Five Film Ideas

Hi! My name is Jay, I am a writer, songwriter and freelance filmmaker based in Teesside. I recently wrote and directed my first feature film Ruth the Musical and have worked for over 10 years making short films.

In this blog post I have gathered 5 ideas to help you write and make your own film. You are completely free to use these ideas and adapt and develop them for your own work.

At the end of the ideas, I have included some thoughts about the process of developing your story from these ideas and how to go about it.

Five Film Ideas

1. Two friends fall out after both witnessing the same incident but each one thought they saw something completely different to what actually happened. These two friends fell out over what they thought they saw. 

Tell the story of the two friends meeting after many years. How do they interact with each other? Do they talk about the incident? Do they dance around it? 

Retell the incident in question, from the point of view of each friend. Make each one sound like the true version. 

2. A woman who has absolutely no interest in babies at all, turns up to meet her sister’s first baby where all the family are gathered, doting on the new addition. Write about the family dynamics, tensions and old emotional wounds brought up during the meeting of the new baby and how the woman navigates pretending to be interested in the baby. What other issues and deep set feelings does this event bring up in the woman and her family? 

3. A man swimming alone in a hotel pool late one night overhears or sees something he shouldn’t that puts him in danger. He tries to leave only to discover he is trapped. How is he trapped? What did he see? Where can he hide from the imminent danger? What is the danger? Is it a person? People? Something unseen? 

Who is this poor man who has found himself in this situation? Is he himself innocent? Or has got a terrible secret of his own? What is he afraid of? Drowning perhaps? How unfortunate for him…

4. There lies in the far corner of the world, a small lake. If you go out onto that lake and find a certain point and drop any object into it, the object vanishes into thin…water…

What the person who drops that item doesn’t know, is that when the object vanishes, it appears somewhere else in the world at a random point in time and space. 

What if your character drops something truly important to them. They must find a way to get it back. So their adventure begins…

Or alternatively, who is in the vicinity when the object appears randomly elsewhere in the world or universe and how does it affect the person who witnesses that object appearing. 

5. Someone moves into a new house. Soon after they start receiving letters from an unknown person, sent to the previous owner. One day out of curiosity they decide to read them. Then they decide to start replying…

Who is the person writing the letters? Who is the person reading them? What sort of effect are the letters having on their life, their personality…? Why does the new owner open the letters in the first place and then why do they reply? Does the letter-writer realise? 

How to develop your idea - Your characters

Before you set about writing your script, whether it’s short or feature length, I would advise you to think about your characters first. Ask and answer some questions about them.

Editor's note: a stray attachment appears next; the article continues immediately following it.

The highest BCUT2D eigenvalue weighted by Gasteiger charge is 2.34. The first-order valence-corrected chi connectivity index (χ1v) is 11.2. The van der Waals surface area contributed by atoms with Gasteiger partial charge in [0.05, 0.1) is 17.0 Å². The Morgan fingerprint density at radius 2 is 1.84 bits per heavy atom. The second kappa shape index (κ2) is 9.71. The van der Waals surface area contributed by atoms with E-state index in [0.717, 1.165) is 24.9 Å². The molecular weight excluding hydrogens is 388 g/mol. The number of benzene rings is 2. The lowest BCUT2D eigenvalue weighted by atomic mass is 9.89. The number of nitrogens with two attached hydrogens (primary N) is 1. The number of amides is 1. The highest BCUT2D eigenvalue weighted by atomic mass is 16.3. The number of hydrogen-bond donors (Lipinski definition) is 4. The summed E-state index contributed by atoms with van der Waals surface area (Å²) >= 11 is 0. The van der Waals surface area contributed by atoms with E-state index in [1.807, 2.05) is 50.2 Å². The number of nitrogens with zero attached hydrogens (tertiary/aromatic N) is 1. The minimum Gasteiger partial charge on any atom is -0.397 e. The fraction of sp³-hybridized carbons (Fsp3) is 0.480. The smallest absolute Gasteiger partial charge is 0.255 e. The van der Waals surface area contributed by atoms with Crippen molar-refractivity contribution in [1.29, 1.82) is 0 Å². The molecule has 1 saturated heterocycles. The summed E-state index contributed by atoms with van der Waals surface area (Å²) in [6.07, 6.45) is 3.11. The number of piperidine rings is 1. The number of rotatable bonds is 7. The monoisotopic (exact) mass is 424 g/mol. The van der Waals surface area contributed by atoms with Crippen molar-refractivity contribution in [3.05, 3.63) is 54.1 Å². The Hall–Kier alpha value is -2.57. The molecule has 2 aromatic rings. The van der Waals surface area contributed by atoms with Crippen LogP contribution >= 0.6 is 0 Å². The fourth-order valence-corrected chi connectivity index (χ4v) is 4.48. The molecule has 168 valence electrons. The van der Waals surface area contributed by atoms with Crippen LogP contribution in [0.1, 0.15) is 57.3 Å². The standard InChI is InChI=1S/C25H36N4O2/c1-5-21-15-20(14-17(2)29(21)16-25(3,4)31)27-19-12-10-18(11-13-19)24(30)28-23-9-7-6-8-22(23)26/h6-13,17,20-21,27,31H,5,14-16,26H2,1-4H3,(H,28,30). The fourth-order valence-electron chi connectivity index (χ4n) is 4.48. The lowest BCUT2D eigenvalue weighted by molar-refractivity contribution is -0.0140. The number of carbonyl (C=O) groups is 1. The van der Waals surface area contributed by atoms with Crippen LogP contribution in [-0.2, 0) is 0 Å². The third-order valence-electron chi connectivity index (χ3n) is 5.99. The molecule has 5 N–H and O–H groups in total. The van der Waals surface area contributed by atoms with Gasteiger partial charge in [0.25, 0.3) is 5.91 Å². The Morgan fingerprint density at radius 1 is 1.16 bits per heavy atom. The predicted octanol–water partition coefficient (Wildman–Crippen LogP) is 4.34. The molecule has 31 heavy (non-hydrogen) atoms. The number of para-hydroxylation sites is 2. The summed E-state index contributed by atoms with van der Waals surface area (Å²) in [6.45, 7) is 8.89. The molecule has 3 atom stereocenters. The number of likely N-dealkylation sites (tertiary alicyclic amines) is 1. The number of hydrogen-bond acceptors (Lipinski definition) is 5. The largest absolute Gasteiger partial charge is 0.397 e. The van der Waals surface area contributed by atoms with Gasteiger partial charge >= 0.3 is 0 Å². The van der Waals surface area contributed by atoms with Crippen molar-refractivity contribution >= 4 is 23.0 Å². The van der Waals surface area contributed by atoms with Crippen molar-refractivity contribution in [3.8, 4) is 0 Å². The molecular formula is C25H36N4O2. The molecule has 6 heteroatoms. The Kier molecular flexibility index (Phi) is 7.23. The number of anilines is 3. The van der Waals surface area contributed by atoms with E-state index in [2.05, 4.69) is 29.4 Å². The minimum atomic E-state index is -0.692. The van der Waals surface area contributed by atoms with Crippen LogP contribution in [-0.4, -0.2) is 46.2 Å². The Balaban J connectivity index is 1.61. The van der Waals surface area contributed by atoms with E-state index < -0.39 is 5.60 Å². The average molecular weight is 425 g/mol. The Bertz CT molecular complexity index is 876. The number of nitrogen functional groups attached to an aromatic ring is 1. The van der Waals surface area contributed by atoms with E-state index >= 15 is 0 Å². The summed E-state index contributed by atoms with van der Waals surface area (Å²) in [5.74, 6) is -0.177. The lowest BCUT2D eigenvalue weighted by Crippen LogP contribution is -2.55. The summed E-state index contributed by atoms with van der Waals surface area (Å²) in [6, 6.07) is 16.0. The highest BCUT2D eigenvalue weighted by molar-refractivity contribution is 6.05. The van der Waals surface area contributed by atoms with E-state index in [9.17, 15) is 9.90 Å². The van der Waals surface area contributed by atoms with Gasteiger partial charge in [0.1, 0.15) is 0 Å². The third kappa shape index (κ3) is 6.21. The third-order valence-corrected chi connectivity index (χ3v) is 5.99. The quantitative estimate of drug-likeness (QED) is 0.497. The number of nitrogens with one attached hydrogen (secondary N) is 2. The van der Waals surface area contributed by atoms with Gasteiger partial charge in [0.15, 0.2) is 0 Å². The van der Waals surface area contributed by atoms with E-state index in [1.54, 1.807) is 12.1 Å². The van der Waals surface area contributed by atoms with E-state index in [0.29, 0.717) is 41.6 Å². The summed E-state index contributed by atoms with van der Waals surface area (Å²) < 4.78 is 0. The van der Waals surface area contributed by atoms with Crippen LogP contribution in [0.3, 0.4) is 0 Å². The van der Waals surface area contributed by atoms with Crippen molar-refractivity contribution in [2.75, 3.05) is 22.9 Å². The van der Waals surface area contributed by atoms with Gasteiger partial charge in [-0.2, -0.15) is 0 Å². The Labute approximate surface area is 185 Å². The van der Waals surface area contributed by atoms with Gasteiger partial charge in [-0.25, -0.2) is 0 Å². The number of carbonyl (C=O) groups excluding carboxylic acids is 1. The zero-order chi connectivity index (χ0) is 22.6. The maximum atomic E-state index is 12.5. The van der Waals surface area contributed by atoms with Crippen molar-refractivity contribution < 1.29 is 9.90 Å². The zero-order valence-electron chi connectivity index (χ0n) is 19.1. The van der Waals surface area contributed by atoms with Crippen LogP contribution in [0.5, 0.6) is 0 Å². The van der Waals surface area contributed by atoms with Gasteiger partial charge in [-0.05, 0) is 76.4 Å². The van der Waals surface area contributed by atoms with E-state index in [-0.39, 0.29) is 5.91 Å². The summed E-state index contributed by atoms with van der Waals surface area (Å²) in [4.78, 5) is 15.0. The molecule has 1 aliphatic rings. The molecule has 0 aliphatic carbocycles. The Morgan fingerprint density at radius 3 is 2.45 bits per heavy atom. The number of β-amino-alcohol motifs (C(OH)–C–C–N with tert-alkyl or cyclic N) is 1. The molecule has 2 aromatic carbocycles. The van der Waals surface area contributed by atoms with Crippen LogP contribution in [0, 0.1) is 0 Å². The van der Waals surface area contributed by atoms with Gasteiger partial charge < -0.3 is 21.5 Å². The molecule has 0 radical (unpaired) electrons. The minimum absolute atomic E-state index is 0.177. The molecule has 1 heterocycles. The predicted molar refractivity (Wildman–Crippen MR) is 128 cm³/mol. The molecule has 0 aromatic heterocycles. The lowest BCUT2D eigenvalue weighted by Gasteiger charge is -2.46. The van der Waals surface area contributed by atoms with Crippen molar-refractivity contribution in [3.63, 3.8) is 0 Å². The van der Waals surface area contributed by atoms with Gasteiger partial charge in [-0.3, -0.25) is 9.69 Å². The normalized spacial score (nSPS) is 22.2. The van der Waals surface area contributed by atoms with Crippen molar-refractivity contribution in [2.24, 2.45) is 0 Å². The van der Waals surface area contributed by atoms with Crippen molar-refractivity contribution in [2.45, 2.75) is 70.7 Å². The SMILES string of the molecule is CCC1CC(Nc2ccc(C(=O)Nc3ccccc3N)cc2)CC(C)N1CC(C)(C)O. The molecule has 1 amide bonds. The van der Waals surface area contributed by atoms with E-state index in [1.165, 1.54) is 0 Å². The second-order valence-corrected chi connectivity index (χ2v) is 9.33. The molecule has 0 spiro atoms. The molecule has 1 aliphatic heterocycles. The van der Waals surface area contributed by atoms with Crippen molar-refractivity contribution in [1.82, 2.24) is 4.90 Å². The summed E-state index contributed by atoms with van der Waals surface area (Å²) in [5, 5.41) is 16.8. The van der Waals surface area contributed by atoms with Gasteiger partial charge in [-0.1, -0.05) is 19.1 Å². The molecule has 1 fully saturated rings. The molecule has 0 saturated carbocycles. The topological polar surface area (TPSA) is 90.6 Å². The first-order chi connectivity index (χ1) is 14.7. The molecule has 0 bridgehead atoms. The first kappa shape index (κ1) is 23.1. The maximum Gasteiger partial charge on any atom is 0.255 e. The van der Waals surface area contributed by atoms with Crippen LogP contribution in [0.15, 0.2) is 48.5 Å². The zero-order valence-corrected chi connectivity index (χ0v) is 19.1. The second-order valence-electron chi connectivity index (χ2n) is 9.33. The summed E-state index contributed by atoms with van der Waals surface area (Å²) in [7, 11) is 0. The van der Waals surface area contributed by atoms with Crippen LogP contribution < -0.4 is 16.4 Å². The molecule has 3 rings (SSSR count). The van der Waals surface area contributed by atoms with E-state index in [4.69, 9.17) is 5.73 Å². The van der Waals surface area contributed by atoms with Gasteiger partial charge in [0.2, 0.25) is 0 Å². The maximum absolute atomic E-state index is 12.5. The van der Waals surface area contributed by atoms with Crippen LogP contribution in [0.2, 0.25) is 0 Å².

• Who are they?

  • Why are they here right now? What got them here, to this moment?

  • What are their darkest fears?

  • What do they want in life?

You will find yourself writing a much stronger plot if your characters are strong and have a lot of depth.

The plot

Once you have strong characters with interesting personalities and traits and obvious desires, you can start sketching out your storyline.

What happens in your story should directly link to your main character’s needs or desires. The story is either offering that need to them and they have to go get it, or it has taken something they loved away from them and they must retrieve it.

Make your character work. Make them suffer. That doesn’t mean you can’t write light-hearted and happy, all it means is that you take your character’s traits, their fears and place almost all their fears as an obstacle before them.

For example, in the idea where the two friends witness the same event but recall it differently, it would make it more interesting if one of those characters had witnessed the event and seen their worst fear coming to life, or witnessed someone they really truly respect do something terrible.

Why? Because this is what makes a good story. Drama. When we tell and hear good stories amongst friends, our attention is often held because the stories are about people we know in situations we can’t believe they ended up in.

Sketch out your plot like this

  • Inciting Incident - Something that gets this story rolling (e.g the letter arriving in idea 5)

  • Rising Action - Your character is faced with choices and obstacles

  • Climax - Your character’s journey comes to a head, they are faced with a huge obstacle and hit their lowest moment where all seems lost

  • Resolution - They either fail or overcome and should have learned something or grown in who they are on the way

Work HARD on this bare bones structure. Make sure every section is interesting, nothing fluffy or vague. At every section your character should be really into the story, working hard against inner or outer obstacles and the obstacles should be very clear to your audience. Getting this bit solid will make your film. I promise, from experience I can tell you, this part is really important and the more time you spend writing and thinking about your story structure, the quicker and easier the scriptwriting will be!

Please leave any questions in the comments and you can find helpful videos on filmmaking over on The Director’s Logbook on YouTube